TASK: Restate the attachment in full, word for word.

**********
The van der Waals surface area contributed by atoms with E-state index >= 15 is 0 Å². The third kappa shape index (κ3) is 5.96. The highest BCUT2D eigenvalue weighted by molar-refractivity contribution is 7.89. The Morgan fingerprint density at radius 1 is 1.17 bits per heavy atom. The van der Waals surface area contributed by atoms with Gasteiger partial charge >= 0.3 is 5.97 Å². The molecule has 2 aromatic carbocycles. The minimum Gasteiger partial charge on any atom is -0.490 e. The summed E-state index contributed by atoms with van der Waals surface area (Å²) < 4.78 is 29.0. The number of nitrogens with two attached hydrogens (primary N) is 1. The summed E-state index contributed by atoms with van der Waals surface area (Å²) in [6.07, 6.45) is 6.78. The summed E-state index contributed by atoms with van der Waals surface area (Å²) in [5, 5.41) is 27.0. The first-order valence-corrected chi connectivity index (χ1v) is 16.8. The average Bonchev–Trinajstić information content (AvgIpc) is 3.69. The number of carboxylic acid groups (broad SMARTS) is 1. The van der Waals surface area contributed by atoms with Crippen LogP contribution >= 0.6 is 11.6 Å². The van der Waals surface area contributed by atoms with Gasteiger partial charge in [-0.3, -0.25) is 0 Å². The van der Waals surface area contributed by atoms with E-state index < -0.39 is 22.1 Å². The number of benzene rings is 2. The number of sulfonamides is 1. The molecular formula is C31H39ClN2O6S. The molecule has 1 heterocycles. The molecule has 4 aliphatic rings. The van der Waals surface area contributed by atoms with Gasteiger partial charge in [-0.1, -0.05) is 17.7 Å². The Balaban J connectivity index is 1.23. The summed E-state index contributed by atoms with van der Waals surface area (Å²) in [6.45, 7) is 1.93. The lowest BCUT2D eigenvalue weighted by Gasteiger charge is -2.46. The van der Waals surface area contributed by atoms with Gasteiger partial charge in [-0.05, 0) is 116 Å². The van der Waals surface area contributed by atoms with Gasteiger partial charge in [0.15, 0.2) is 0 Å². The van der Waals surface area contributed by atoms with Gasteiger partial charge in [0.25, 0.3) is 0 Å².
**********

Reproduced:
The van der Waals surface area contributed by atoms with E-state index >= 15 is 0 Å². The third kappa shape index (κ3) is 5.96. The highest BCUT2D eigenvalue weighted by molar-refractivity contribution is 7.89. The Morgan fingerprint density at radius 1 is 1.17 bits per heavy atom. The van der Waals surface area contributed by atoms with Gasteiger partial charge >= 0.3 is 5.97 Å². The molecule has 2 aromatic carbocycles. The minimum Gasteiger partial charge on any atom is -0.490 e. The summed E-state index contributed by atoms with van der Waals surface area (Å²) < 4.78 is 29.0. The number of nitrogens with two attached hydrogens (primary N) is 1. The summed E-state index contributed by atoms with van der Waals surface area (Å²) in [6.07, 6.45) is 6.78. The summed E-state index contributed by atoms with van der Waals surface area (Å²) in [5, 5.41) is 27.0. The first-order valence-corrected chi connectivity index (χ1v) is 16.8. The average Bonchev–Trinajstić information content (AvgIpc) is 3.69. The number of carboxylic acid groups (broad SMARTS) is 1. The van der Waals surface area contributed by atoms with Crippen LogP contribution >= 0.6 is 11.6 Å². The van der Waals surface area contributed by atoms with Gasteiger partial charge in [-0.3, -0.25) is 0 Å². The van der Waals surface area contributed by atoms with E-state index < -0.39 is 22.1 Å². The number of benzene rings is 2. The number of sulfonamides is 1. The molecular formula is C31H39ClN2O6S. The molecule has 1 heterocycles. The molecule has 4 aliphatic rings. The van der Waals surface area contributed by atoms with Gasteiger partial charge in [-0.1, -0.05) is 17.7 Å². The Balaban J connectivity index is 1.23. The summed E-state index contributed by atoms with van der Waals surface area (Å²) in [6.45, 7) is 1.93. The lowest BCUT2D eigenvalue weighted by Gasteiger charge is -2.46. The van der Waals surface area contributed by atoms with Gasteiger partial charge in [-0.05, 0) is 116 Å². The van der Waals surface area contributed by atoms with Gasteiger partial charge in [0.15, 0.2) is 0 Å². The van der Waals surface area contributed by atoms with Gasteiger partial charge in [0.25, 0.3) is 0 Å².